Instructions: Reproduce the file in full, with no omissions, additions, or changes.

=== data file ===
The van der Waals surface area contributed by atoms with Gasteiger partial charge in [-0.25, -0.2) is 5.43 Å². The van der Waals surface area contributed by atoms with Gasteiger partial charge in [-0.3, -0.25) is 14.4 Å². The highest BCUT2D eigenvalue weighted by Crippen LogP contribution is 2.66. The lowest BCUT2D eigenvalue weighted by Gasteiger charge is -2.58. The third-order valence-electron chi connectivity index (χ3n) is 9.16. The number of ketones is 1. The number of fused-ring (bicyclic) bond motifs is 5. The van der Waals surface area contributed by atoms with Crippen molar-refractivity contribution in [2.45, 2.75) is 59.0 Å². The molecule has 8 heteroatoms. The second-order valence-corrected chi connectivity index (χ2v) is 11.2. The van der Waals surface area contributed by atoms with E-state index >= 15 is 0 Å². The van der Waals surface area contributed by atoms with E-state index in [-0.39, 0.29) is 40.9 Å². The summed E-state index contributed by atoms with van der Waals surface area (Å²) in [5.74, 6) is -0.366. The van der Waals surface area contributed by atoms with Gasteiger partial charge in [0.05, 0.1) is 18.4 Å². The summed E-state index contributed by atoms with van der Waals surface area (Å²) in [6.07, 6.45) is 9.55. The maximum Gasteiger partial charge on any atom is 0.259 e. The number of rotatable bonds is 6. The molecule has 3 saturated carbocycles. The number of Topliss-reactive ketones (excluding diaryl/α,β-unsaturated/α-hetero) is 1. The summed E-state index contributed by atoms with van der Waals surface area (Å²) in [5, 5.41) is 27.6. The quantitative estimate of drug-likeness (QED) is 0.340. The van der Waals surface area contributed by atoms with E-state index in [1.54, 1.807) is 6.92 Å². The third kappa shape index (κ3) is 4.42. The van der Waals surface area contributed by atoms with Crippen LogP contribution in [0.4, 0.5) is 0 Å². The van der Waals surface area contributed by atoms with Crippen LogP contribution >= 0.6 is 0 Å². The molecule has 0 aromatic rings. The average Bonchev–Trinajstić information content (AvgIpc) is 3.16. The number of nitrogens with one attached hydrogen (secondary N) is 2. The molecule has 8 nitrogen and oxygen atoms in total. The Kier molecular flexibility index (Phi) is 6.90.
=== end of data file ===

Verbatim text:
The van der Waals surface area contributed by atoms with Gasteiger partial charge in [-0.25, -0.2) is 5.43 Å². The van der Waals surface area contributed by atoms with Gasteiger partial charge in [-0.3, -0.25) is 14.4 Å². The highest BCUT2D eigenvalue weighted by Crippen LogP contribution is 2.66. The lowest BCUT2D eigenvalue weighted by Gasteiger charge is -2.58. The third-order valence-electron chi connectivity index (χ3n) is 9.16. The number of ketones is 1. The number of fused-ring (bicyclic) bond motifs is 5. The van der Waals surface area contributed by atoms with Crippen molar-refractivity contribution in [2.45, 2.75) is 59.0 Å². The molecule has 8 heteroatoms. The second-order valence-corrected chi connectivity index (χ2v) is 11.2. The van der Waals surface area contributed by atoms with E-state index >= 15 is 0 Å². The van der Waals surface area contributed by atoms with E-state index in [-0.39, 0.29) is 40.9 Å². The summed E-state index contributed by atoms with van der Waals surface area (Å²) in [5.74, 6) is -0.366. The van der Waals surface area contributed by atoms with Gasteiger partial charge in [0.05, 0.1) is 18.4 Å². The summed E-state index contributed by atoms with van der Waals surface area (Å²) in [6.07, 6.45) is 9.55. The maximum Gasteiger partial charge on any atom is 0.259 e. The number of rotatable bonds is 6. The molecule has 3 saturated carbocycles. The number of Topliss-reactive ketones (excluding diaryl/α,β-unsaturated/α-hetero) is 1. The summed E-state index contributed by atoms with van der Waals surface area (Å²) in [5, 5.41) is 27.6. The quantitative estimate of drug-likeness (QED) is 0.340. The van der Waals surface area contributed by atoms with E-state index in [1.54, 1.807) is 6.92 Å². The third kappa shape index (κ3) is 4.42. The van der Waals surface area contributed by atoms with Crippen LogP contribution in [0.4, 0.5) is 0 Å². The van der Waals surface area contributed by atoms with Crippen LogP contribution >= 0.6 is 0 Å². The molecule has 0 aromatic rings. The average Bonchev–Trinajstić information content (AvgIpc) is 3.16. The number of nitrogens with one attached hydrogen (secondary N) is 2. The molecule has 8 nitrogen and oxygen atoms in total. The Kier molecular flexibility index (Phi) is 6.90.